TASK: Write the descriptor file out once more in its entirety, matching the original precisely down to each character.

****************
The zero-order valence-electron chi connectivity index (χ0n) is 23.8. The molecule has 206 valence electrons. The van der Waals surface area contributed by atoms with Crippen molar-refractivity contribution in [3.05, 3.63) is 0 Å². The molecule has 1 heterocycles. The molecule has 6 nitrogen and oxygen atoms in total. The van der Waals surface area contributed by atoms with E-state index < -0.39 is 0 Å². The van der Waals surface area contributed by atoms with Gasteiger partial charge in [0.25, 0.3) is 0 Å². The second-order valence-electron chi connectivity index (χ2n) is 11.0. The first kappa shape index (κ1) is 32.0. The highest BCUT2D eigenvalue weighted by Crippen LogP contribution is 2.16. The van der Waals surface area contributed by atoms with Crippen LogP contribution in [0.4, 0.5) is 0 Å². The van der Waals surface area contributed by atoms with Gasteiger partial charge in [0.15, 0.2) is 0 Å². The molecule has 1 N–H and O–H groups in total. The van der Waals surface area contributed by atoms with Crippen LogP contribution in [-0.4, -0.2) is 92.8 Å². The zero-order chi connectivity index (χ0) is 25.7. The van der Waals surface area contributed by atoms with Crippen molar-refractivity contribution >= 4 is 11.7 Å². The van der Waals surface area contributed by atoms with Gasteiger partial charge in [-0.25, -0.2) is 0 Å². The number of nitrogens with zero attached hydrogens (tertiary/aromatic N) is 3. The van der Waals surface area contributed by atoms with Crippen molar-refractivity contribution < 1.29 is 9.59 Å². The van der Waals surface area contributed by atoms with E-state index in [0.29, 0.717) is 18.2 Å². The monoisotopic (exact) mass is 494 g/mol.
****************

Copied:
The zero-order valence-electron chi connectivity index (χ0n) is 23.8. The molecule has 206 valence electrons. The van der Waals surface area contributed by atoms with Crippen molar-refractivity contribution in [3.05, 3.63) is 0 Å². The molecule has 1 heterocycles. The molecule has 6 nitrogen and oxygen atoms in total. The van der Waals surface area contributed by atoms with E-state index < -0.39 is 0 Å². The van der Waals surface area contributed by atoms with Gasteiger partial charge in [0.25, 0.3) is 0 Å². The second-order valence-electron chi connectivity index (χ2n) is 11.0. The first kappa shape index (κ1) is 32.0. The highest BCUT2D eigenvalue weighted by Crippen LogP contribution is 2.16. The van der Waals surface area contributed by atoms with Crippen LogP contribution in [0.4, 0.5) is 0 Å². The van der Waals surface area contributed by atoms with Gasteiger partial charge in [0.15, 0.2) is 0 Å². The molecule has 1 N–H and O–H groups in total. The van der Waals surface area contributed by atoms with Crippen LogP contribution in [-0.4, -0.2) is 92.8 Å². The zero-order chi connectivity index (χ0) is 25.7. The van der Waals surface area contributed by atoms with Crippen molar-refractivity contribution >= 4 is 11.7 Å². The van der Waals surface area contributed by atoms with Gasteiger partial charge in [-0.25, -0.2) is 0 Å². The number of nitrogens with zero attached hydrogens (tertiary/aromatic N) is 3. The van der Waals surface area contributed by atoms with Crippen molar-refractivity contribution < 1.29 is 9.59 Å². The van der Waals surface area contributed by atoms with E-state index in [0.29, 0.717) is 18.2 Å². The monoisotopic (exact) mass is 494 g/mol.